3. A community of pet fanciers.  Not every dog will have a long show career, especially in a breed where litters can be huge.  Breeders need to support and encourage interest in a breed from outside the show ring.  Often pet dogs are the first dogs of a breed that people meet and in many breeds it is the pet owning community who does a great deal of public education.  Which brings me to:
  4. Honest public education about breed characteristics and behavior.  A Grand is not a taller Petit.  The temperament difference between the breeds is significant and the breeds are not interchangeable.  Puppy buyers who are expect a sociable, vivacious PBGV should not be talked into a laid back, aloof GBGV. Which brings me to:
  5. A safety net for dogs whose original home doesn’t work out.  Ideally every dog should come from a responsible breeder who will give that dog a home for life if needed.  If this isn’t the case, having a breed rescue in place can literally mean life or death for that dog.
  6. A community of dog sports fanciers and support for those activities from the parent club.  Most dog sports like agility, obedience, scent work, or tracking relate on some level to the original purpose of most breeds.  These sports serve as another way of evaluating a breed’s structural and behavioral soundness.  A dog who cannot physically handle a 45 second agility run probably isn’t going to hold up to a full day of hunting either.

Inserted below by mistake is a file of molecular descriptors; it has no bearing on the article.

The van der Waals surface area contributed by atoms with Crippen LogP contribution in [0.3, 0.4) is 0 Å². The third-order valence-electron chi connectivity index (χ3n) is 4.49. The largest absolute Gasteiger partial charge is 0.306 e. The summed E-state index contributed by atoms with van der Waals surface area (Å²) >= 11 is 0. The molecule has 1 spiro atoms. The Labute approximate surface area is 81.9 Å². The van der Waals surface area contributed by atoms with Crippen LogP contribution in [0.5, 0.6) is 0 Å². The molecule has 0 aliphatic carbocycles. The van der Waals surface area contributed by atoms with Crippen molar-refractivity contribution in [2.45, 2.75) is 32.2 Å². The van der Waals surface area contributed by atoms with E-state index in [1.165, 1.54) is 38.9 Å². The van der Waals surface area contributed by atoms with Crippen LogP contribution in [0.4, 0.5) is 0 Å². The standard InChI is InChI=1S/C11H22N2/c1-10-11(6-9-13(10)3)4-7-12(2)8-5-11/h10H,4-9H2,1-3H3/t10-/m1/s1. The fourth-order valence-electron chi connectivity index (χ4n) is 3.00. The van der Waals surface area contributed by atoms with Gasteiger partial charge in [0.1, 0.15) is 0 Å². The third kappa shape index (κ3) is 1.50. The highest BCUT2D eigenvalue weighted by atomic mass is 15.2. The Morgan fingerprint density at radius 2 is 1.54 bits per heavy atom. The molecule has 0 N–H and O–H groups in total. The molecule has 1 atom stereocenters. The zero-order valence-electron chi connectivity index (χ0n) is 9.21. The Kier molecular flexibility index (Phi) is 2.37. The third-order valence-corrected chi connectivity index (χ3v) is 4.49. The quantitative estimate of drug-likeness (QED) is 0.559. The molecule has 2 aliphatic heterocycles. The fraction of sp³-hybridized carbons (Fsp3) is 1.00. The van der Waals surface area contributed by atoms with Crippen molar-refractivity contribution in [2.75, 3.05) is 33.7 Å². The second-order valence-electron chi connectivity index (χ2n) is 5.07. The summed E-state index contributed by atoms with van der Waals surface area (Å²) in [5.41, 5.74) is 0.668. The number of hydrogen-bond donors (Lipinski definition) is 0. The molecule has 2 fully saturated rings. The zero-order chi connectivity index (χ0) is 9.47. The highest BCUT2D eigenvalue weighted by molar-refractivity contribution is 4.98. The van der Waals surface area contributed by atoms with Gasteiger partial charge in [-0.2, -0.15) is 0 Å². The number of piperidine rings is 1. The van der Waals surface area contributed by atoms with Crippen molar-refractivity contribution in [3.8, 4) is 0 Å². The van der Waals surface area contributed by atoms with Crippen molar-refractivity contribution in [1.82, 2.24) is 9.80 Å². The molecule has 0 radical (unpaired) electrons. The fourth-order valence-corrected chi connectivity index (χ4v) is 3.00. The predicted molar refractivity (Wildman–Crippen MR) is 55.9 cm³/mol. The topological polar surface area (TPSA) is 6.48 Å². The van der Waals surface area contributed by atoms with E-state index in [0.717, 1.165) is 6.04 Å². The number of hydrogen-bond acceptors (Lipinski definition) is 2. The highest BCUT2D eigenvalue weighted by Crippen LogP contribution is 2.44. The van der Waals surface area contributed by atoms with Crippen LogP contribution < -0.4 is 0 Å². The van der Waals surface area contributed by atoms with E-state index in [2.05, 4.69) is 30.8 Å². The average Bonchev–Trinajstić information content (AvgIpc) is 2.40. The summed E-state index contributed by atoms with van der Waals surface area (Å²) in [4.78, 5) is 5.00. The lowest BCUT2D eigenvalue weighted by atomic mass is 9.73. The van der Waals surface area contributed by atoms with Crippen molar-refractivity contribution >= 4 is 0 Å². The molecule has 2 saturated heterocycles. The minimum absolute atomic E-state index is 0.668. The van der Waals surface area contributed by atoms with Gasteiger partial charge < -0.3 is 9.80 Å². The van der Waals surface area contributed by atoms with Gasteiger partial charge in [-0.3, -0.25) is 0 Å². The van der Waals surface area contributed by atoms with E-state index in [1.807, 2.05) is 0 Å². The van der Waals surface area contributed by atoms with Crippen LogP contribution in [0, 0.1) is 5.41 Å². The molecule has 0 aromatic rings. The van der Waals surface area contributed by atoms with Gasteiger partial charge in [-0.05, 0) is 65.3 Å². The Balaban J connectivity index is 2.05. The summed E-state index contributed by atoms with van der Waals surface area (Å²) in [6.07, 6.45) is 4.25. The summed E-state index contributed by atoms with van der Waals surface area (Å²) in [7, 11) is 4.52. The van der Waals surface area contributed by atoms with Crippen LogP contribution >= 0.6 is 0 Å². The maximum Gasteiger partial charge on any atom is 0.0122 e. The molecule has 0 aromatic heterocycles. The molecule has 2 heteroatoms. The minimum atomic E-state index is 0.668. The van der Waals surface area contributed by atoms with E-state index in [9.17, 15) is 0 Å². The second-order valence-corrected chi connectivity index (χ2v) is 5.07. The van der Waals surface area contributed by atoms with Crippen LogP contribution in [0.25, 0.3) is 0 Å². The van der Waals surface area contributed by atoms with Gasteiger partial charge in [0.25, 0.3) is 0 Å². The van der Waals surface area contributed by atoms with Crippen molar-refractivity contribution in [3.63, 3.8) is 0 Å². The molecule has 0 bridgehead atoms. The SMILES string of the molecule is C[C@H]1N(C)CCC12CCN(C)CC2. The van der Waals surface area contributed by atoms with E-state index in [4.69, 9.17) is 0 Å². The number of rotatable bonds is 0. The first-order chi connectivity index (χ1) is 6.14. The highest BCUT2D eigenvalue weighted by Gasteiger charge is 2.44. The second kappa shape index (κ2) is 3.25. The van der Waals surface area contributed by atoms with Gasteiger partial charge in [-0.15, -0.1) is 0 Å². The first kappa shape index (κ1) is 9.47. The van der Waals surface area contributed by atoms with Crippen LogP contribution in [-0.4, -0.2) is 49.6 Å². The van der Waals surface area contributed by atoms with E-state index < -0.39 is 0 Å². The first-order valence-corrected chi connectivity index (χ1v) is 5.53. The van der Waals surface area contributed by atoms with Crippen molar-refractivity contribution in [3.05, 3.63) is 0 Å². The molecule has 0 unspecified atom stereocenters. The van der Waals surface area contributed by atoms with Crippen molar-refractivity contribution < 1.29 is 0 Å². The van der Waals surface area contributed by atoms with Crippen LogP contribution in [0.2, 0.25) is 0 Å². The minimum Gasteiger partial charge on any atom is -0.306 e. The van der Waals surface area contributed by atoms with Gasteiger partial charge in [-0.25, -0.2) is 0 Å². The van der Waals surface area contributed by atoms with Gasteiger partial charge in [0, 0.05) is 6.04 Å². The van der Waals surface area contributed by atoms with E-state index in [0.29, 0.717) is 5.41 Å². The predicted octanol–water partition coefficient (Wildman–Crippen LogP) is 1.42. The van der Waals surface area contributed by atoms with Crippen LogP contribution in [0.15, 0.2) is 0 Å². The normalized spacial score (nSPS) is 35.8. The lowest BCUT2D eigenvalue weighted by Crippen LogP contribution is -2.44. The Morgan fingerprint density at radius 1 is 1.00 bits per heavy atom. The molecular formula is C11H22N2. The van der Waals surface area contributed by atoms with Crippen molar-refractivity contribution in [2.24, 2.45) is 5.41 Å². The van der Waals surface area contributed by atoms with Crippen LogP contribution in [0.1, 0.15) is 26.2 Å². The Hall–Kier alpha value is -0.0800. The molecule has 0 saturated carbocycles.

7. A democratically run parent club with open dialogue, regular meetings, and term limits.

So, I get that my seven requirements are quite different that AKC’s criteria for full acceptance.  I also get that GBGVs are about to become very successful in the show ring if for no other reason than the copious amount of money and power that exists in the breed.  I hope for the sake of GBGVs in the US beyond the next few years that the small pockets of all of the things I list above that exist now will grow and become stronger.

Polygor Clancy Eighth Wonder VCD2 GN BN RAE MXP MJP2 NFP T2BP SCN TKP CGCA